Have you ever thought that you don’t really deserve your job, even though you went through all the recruitment processes and can do the work? This feeling is what is known as imposter syndrome, and it can make perfectly competent employees feel like frauds, unworthy of their achievements and of praise they may receive for their work. It can influence your actions and decisions, hold you back from applying for a new job, and make you feel unworthy when you get one. Those who experience imposter syndrome frequently attribute their success to external factors, such as luck or someone else’s involvement, and tend to focus on what they haven’t achieved rather than on what they have.
People who are most susceptible to imposter syndrome are high achievers, creatives, people who haven’t studied in the industry they work in, and people who are just starting their careers after finishing uni (Warrell, 2017). While research published in the late 1970s claimed women are more likely to experience imposter syndrome, recent research argues that men are just less likely to acknowledge their experience (Anderson, 2016). And yet, when I asked around for volunteers or suggestions of people who may have felt this way and who I could talk to about the topic, it was two males who came forward to share their experience.
Below are two accounts from male alumni who are all too familiar with imposter syndrome; one from someone who struggles to come to terms with the fact that he is now a professional and no longer a student, and one from someone who struggles with self-doubt in a job he is good at, just because he works in an industry unrelated to his degree.
Alumnus story #1: Dane, Psychologist
I experienced a large environmental shift when moving from being a student to being a professional, trained psychologist. At university, we constantly receive feedback. At the end of the four years we spend at university, we have this big celebration that proclaims, ‘YES! You are now knowledgeable! You are now capable to go out into the world and conquer!’ in flashing lights.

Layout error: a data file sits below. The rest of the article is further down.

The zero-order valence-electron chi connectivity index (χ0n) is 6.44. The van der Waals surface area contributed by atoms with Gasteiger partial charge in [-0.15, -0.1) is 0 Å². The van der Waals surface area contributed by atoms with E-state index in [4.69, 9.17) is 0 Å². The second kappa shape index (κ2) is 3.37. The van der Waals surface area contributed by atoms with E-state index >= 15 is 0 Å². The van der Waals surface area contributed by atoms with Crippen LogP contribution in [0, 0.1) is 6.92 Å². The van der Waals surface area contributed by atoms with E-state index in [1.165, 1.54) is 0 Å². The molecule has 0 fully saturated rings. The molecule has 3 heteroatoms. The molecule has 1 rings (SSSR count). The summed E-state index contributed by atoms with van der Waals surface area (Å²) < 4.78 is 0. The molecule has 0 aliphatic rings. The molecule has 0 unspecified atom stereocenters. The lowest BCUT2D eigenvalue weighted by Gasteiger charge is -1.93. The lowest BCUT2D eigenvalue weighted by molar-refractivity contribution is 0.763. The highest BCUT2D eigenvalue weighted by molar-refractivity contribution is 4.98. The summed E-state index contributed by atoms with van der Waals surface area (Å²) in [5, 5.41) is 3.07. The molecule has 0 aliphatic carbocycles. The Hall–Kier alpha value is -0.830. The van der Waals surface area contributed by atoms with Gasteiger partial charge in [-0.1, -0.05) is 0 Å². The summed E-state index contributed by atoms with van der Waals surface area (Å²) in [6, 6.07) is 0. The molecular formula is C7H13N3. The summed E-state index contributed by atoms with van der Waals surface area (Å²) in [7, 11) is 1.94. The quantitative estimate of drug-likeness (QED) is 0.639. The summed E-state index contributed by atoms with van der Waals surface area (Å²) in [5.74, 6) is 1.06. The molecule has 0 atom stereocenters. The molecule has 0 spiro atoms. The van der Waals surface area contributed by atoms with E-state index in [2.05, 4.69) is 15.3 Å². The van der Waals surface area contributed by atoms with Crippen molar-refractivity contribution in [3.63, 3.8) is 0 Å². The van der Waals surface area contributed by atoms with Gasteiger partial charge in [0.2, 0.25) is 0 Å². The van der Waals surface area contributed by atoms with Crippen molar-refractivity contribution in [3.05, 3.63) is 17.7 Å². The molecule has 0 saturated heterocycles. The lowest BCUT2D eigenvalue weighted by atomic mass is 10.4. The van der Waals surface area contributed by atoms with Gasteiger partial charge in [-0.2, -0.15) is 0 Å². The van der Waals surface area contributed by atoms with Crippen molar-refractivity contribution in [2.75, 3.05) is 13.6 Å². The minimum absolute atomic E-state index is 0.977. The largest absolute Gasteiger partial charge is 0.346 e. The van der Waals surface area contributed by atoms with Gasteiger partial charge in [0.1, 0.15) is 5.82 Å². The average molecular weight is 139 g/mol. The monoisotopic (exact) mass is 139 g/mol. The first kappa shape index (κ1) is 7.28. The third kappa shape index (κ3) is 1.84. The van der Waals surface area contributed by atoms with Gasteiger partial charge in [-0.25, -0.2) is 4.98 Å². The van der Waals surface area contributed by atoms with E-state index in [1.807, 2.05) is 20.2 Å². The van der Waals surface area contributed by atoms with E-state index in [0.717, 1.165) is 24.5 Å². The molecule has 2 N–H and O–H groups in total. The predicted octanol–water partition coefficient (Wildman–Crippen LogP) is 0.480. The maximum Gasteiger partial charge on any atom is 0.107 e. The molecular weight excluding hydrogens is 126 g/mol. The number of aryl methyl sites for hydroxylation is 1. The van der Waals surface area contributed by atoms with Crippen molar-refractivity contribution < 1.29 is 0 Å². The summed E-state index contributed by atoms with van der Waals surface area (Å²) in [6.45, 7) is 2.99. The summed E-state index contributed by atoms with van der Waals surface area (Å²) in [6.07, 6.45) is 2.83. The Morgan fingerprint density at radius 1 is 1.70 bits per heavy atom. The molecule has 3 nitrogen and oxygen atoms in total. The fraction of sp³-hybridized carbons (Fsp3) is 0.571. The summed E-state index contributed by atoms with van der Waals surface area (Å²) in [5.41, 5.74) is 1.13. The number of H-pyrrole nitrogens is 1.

Now, the student has become practitioner and reality has hit. Suddenly, I have this person in front of me with incredible emotional pain, crying; and things I learned at university, like Maslow's hierarchy and the difference between correlation and causation, seem so irrelevant. There is no criteria sheet in front of me to guide me in helping this person and I certainly don't get marks back from my clients saying, ‘You were very good in this area, but a little low here’. It almost feels like now I have to start over and learn everything again. Yet, there are these nagging thoughts, feelings of self-doubt and self-expectation that you should know everything and be competent in all you do. Some of my persistent thoughts are:
... or, my personal favourite,
This can be quite the emotional rollercoaster.
But the good news is that university is not just about what we learn, but how we learn it. How many times as students did we wake up in the morning and say, ‘I can’t do this’, or, ‘I am not good enough’, when we receive marks back? If you’re anything like I was, then quite a lot. For me, it is the realisation that university not only taught me the base content to become a good psychologist, but also that I learned strategies on how to cope with my self-doubt. We need to take those skills and apply them when we start working, too.
One of the strategies I use to help me manage feelings of imposter syndrome is to practice mindfulness. Mindfulness is about letting both your positive and negative thoughts go, observing them, but not reacting or holding onto them tightly. It is about building your strength to turn down the constant background noise of self-doubt and feelings of being an imposter and re-focusing your attention on the task at hand.
Alumnus story #2: Tom, Marketing Professional
Having studied for three years in an arts degree with a clear career goal in sight, I hit a roadblock when employment in my industry didn’t come immediately after graduation. This was despite having worked hard at uni, gaining unpaid experience and being proactive in my approach to seeking out opportunities.
During this slump, I was offered an opportunity for a three-month contract in an industry I knew very little about. By definition, the role matched my skillset; however, there were many elements that made me feel completely out of place.